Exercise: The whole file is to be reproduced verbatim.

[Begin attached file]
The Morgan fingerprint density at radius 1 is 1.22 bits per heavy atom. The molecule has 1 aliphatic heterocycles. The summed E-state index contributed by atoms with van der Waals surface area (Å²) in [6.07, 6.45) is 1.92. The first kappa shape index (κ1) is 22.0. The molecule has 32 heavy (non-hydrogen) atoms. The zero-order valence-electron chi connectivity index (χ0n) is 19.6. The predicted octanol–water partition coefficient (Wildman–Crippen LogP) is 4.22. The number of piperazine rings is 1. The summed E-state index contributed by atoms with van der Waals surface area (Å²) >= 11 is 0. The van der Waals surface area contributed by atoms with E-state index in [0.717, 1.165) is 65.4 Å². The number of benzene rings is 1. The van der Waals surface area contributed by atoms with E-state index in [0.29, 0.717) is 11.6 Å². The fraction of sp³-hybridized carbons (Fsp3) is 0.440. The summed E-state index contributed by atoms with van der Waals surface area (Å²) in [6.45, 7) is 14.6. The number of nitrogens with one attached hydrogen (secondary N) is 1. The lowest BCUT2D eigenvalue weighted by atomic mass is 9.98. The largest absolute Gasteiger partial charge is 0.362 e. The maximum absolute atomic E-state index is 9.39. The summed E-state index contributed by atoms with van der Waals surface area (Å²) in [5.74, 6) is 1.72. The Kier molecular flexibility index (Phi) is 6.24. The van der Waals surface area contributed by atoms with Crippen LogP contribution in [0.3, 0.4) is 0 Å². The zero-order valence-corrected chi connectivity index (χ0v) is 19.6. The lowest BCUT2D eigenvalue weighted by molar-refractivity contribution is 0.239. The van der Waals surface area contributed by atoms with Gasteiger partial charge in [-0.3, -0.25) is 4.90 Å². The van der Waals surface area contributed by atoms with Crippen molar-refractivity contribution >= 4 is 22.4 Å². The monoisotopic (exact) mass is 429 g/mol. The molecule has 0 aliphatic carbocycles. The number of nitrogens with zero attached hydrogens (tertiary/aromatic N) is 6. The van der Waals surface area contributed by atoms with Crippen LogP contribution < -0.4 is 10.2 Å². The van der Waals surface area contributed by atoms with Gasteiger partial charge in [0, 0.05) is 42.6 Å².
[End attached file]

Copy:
The Morgan fingerprint density at radius 1 is 1.22 bits per heavy atom. The molecule has 1 aliphatic heterocycles. The summed E-state index contributed by atoms with van der Waals surface area (Å²) in [6.07, 6.45) is 1.92. The first kappa shape index (κ1) is 22.0. The molecule has 32 heavy (non-hydrogen) atoms. The zero-order valence-electron chi connectivity index (χ0n) is 19.6. The predicted octanol–water partition coefficient (Wildman–Crippen LogP) is 4.22. The number of piperazine rings is 1. The summed E-state index contributed by atoms with van der Waals surface area (Å²) >= 11 is 0. The van der Waals surface area contributed by atoms with E-state index in [0.717, 1.165) is 65.4 Å². The number of benzene rings is 1. The van der Waals surface area contributed by atoms with E-state index in [0.29, 0.717) is 11.6 Å². The fraction of sp³-hybridized carbons (Fsp3) is 0.440. The summed E-state index contributed by atoms with van der Waals surface area (Å²) in [6.45, 7) is 14.6. The number of nitrogens with one attached hydrogen (secondary N) is 1. The lowest BCUT2D eigenvalue weighted by atomic mass is 9.98. The largest absolute Gasteiger partial charge is 0.362 e. The maximum absolute atomic E-state index is 9.39. The summed E-state index contributed by atoms with van der Waals surface area (Å²) in [5.74, 6) is 1.72. The Kier molecular flexibility index (Phi) is 6.24. The van der Waals surface area contributed by atoms with Crippen LogP contribution in [0.3, 0.4) is 0 Å². The zero-order valence-corrected chi connectivity index (χ0v) is 19.6. The lowest BCUT2D eigenvalue weighted by molar-refractivity contribution is 0.239. The van der Waals surface area contributed by atoms with Gasteiger partial charge in [-0.3, -0.25) is 4.90 Å². The van der Waals surface area contributed by atoms with Crippen molar-refractivity contribution >= 4 is 22.4 Å². The monoisotopic (exact) mass is 429 g/mol. The molecule has 0 aliphatic carbocycles. The number of nitrogens with zero attached hydrogens (tertiary/aromatic N) is 6. The van der Waals surface area contributed by atoms with Crippen LogP contribution < -0.4 is 10.2 Å². The van der Waals surface area contributed by atoms with Gasteiger partial charge in [0, 0.05) is 42.6 Å².